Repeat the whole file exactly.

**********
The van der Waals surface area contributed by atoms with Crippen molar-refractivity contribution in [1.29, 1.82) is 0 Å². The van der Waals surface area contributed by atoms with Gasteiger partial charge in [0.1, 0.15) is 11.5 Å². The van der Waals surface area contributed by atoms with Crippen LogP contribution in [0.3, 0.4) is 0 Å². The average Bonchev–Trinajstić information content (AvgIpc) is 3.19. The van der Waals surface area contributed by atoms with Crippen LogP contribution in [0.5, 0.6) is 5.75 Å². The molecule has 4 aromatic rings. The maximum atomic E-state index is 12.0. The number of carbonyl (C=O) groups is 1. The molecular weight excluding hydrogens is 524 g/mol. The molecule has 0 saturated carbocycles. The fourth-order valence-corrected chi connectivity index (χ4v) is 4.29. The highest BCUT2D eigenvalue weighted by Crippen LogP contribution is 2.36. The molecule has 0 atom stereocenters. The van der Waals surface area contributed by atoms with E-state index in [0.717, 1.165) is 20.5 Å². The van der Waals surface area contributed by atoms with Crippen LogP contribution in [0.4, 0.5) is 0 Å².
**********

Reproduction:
The van der Waals surface area contributed by atoms with Crippen molar-refractivity contribution in [1.29, 1.82) is 0 Å². The van der Waals surface area contributed by atoms with Gasteiger partial charge in [0.1, 0.15) is 11.5 Å². The van der Waals surface area contributed by atoms with Crippen LogP contribution in [0.3, 0.4) is 0 Å². The average Bonchev–Trinajstić information content (AvgIpc) is 3.19. The van der Waals surface area contributed by atoms with Crippen LogP contribution in [0.5, 0.6) is 5.75 Å². The molecule has 4 aromatic rings. The maximum atomic E-state index is 12.0. The number of carbonyl (C=O) groups is 1. The molecular weight excluding hydrogens is 524 g/mol. The molecule has 0 saturated carbocycles. The fourth-order valence-corrected chi connectivity index (χ4v) is 4.29. The highest BCUT2D eigenvalue weighted by Crippen LogP contribution is 2.36. The molecule has 0 atom stereocenters. The van der Waals surface area contributed by atoms with E-state index in [0.717, 1.165) is 20.5 Å². The van der Waals surface area contributed by atoms with Crippen LogP contribution in [0.4, 0.5) is 0 Å².